Frances (Fanny) Parr lived at a time when young ladies of a certain class were prepared for marriage and not for work but Fanny needed to earn her own income from an early age. Fanny had the benefit of a ‘good education’ and was able to make her way in the world as a governess. It would appear that she was more fortunate than some governesses who, in many cases, were treated poorly by their employers.
Fanny Parr was born in York on 4th August 1824, the daughter of William and Mary Parr.
William was a travelling merchant of silks, satins, and coloured kidskins and his wife Mary (née Grandage) of Halifax was a dress-maker. Fanny had an older brother, William, and a younger brother and sister: George and Harriet. When Fanny was six, her father died. His death and the reduction in family income meant the girls’ prospects of a ‘good’ marriage were greatly reduced.
Inequalities in boys and girls education
The England census of 1841 shows William, George and Harriet resident in York with their mother and a young servant. William was a Cambridge University student who later achieved an M.A. at Katherine Hall (now St Catherine’s College) and became a teacher of Classics and Mathematics. George was a Lithographic apprentice and pursued a career first as a lithographic artist and then later as a librarian.
At this time, girls were not educated to the same standard as boys. The wealthier classes expected their daughters to achieve financial security through a good marriage which demanded an education centred upon the acquisition of social graces and home-management skills. Small day and boarding schools were set up in every town to cater for these needs by offering a ‘polite and useful education’ through such subjects as English reading, grammar, history, recitation, geography, French, music, writing, drawing and fancy needlework.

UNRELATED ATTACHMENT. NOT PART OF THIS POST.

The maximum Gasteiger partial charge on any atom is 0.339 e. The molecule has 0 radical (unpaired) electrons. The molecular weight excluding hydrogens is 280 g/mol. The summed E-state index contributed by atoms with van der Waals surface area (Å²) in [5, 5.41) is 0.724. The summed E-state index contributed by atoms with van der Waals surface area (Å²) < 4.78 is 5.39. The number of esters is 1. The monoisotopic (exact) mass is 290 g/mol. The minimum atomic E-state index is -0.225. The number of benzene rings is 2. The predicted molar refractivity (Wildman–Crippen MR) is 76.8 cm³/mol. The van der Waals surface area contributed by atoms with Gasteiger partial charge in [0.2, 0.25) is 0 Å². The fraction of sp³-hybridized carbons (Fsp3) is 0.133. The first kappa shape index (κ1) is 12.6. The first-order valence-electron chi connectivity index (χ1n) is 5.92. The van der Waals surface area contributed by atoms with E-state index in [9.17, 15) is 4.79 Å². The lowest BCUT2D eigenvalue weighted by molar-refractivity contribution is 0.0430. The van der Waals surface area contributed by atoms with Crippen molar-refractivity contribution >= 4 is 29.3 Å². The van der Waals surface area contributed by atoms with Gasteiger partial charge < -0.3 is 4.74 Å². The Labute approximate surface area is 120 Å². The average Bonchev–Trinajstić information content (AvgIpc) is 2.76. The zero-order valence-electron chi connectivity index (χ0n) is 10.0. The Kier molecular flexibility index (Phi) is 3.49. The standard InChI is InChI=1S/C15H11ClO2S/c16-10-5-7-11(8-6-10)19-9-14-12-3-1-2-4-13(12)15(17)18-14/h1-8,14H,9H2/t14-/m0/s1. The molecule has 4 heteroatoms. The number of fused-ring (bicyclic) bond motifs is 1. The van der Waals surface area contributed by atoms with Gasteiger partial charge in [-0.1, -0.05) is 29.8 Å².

In the 1841 census, Fanny Parr was recorded as attending such a school: The Misses Haden Establishment for Ladies, in the Clifton St. Olave’s Parish in York. Her sister Harriet later attended a similar school.
Fanny becomes a governess
In the mid 19thCentury however, there was a steadily rising surplus of women over men, leaving many women without the expectation of marriage as security. Fanny and Harriet had no private income to support them but were deemed too well-bred to work in a shop or factory. They took the only work suitable to their social standing: that of governess.
Fanny found a position in Preston with a family with wealthy connections: the Cairns. Mary Cairns was the younger sister of Thomas Miller of 5 Winckley Square, one of the cotton lords of Preston.
In 1851, Mary Cairns was a young widow living in Fishergate Hill with her three children: Catherine age 10, William age nine and seven year old Roseanna, all of whom were in Fanny’s charge.
Fanny’s responsibilities were to ensure that the children were grounded in the ‘three Rs’ and then to introduce the ‘accomplishments’ for the girls: gracefully maintaining good posture, speaking French, drawing, playing piano and needlework. She would also instruct the children in ‘the globes’ – geography and English history. William would soon be sent away to school for a more formal education.
Life as a governess
The lot of a governess was typically not a happy one. Much was written in the newspapers of the day about the mistreatment of these women who frequently found themselves isolated and marginalised in the family they served. On 4th October 1856, the Preston Chronicle and Lancashire Advertiser in its ‘Literary Notices’ column, reviewed a book entitled ‘Wonderful People’ by Horace Mayhew in which the author drew pen sketches of ‘model men and women’. Of the governess, he wrote: